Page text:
Ned, You Ought To Take Me in Your Auto

The story of the first automobile in Danville

Ned Pettengill's little red car, the first in Danville, sits in front of the Badger blacksmith shop on what is now Route 2.

By Mark R. Moore

Ancient Roads. When I first heard of their existence, I had visions of a mythical highway hidden under the soil and stones in some corners of the Republic of Vermont. Soon I learned it was a matter of old, faded charts and the recollections of long-time residents. But even the maps and memories get fuzzy with the passage of time. The roads become ruts, the ruts get filled in, and the road becomes not an obscure ramble through the forest.

Yet the documents at the Danville Historical Society set me on a clear path where I met the image of the first car and first car owner in Danville–the recently married 24-year-old owner of a red touring automobile, Ned Pettengill. But first, let’s review a bit of history of the automobile in Vermont.

The early 1900s were a time of fascination with the automobile in America. It was a love affair that entranced songwriters, like the author of the slightly altered 1905 music title to this article, and actual designers and builders like Charles and James Duryea, who established the first automobile manufacturing company in 1893. Much like the cell phone and computer, the infatuation quickly spread to Vermont. Even though there were no cars (much less neatly paved roads) in 1894 the legislature, under pressure from various interests, passed the state’s first law governing the operation of a car in the progressive Green Mountain State

“The owner or person in charge of a carriage, vehicle or engine propelled by steam except road rollers, shall not cause or permit the same to pass over, through or upon any public street or highway, except on railroad tracks, unless he sends at least one-eighth of a mile in advance of the same, a person of mature age to notify or warn all persons using the street or highway with horses or other domestic animals; and at night such person shall, except in an unincorporated village or city, shall carry a red light.”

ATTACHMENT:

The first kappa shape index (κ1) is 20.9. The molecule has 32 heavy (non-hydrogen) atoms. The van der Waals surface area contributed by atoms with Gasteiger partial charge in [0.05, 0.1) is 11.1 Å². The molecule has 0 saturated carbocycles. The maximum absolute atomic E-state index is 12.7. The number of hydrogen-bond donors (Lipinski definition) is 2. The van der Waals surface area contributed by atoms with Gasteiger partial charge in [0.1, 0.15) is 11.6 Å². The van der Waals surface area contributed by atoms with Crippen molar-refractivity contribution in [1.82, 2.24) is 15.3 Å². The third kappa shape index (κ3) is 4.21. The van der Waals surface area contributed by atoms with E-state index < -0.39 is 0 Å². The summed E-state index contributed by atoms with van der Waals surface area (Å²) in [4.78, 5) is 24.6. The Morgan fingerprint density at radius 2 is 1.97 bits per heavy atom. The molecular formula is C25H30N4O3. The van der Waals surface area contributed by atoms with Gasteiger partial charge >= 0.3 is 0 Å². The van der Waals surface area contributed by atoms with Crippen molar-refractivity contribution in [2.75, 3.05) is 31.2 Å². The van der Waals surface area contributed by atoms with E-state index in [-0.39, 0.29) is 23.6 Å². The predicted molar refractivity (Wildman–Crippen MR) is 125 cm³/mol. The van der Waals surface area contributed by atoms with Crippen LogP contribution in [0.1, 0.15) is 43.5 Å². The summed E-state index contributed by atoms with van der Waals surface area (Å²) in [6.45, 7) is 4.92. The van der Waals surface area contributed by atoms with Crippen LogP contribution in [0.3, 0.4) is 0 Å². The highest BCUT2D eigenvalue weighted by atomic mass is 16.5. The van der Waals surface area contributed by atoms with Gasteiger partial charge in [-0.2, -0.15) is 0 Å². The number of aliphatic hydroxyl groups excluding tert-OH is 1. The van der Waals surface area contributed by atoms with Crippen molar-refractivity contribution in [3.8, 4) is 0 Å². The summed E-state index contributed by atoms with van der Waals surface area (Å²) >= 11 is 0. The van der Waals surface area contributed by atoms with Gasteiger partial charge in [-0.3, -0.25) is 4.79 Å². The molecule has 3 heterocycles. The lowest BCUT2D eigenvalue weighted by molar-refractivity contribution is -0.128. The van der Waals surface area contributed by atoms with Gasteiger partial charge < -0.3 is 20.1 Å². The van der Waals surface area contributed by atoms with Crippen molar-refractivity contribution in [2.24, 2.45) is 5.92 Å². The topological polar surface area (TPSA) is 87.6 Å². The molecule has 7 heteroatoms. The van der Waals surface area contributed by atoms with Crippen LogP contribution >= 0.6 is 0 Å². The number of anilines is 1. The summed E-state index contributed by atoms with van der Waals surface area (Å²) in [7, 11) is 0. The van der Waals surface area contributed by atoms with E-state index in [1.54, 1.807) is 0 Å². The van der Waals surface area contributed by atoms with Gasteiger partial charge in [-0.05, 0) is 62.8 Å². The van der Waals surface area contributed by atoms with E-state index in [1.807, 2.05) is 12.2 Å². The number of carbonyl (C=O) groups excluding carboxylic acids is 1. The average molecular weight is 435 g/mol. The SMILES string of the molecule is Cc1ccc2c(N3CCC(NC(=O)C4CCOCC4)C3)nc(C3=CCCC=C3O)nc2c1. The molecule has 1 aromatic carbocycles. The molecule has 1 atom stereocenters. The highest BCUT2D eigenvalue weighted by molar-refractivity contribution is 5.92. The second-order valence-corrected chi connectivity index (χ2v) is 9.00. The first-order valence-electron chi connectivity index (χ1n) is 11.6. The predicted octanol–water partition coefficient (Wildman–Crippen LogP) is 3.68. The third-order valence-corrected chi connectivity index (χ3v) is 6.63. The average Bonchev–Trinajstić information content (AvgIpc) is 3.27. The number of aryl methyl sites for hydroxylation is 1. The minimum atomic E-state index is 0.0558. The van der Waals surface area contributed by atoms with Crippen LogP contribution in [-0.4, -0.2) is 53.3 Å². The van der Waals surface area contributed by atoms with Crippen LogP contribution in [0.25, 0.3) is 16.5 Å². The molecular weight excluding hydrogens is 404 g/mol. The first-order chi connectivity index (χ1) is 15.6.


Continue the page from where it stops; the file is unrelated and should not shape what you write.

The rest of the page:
In 1898, the first one-seat Stanley Steamer car in the state was purchased by Dr. J. H. Lindsey of Burlington. The practical Steamer was purchased for about $900.00. There were no gas pumps to be seen. The second car was a Haynes-Apperson bought by Charles C. Warren of Waterbury a year later.

Finally, the legislature realized the unenforceability of it statute and repealed the 1894 automobile governing law in 1900, and in 1902 substituted 15 mph on the open road and 6 mph in town regarding speed governance. Young Homer Stanton, a North Danville resident, records in his diary that there was automobile race at the Caledonian County Fair on Thursday, September 17, 1903 noting what may have been the first auto fatality in the town: “Dr. J. M. Allen(‘s) machine went over the bank killing the man with him and braking(sp.) his legs and one arm…”

By 1903 roads, such as they existed, were unmarked dirt tracks which turned to frozen ruts in the winter, became swamps in mud season and bone-dry, dusty ruts in summer. Nonetheless, in that year an intrepid Vermonter, Dr. Horatio Nelson Jackson of Burlington, accepted a $50.00 bet and drove across the continental United States from San Francisco in a two cylinder Winton accompanied by a mechanic named Crocker and a dog named Bud. It took 65 days. (See the Ken Burns film Horatio’s Drive).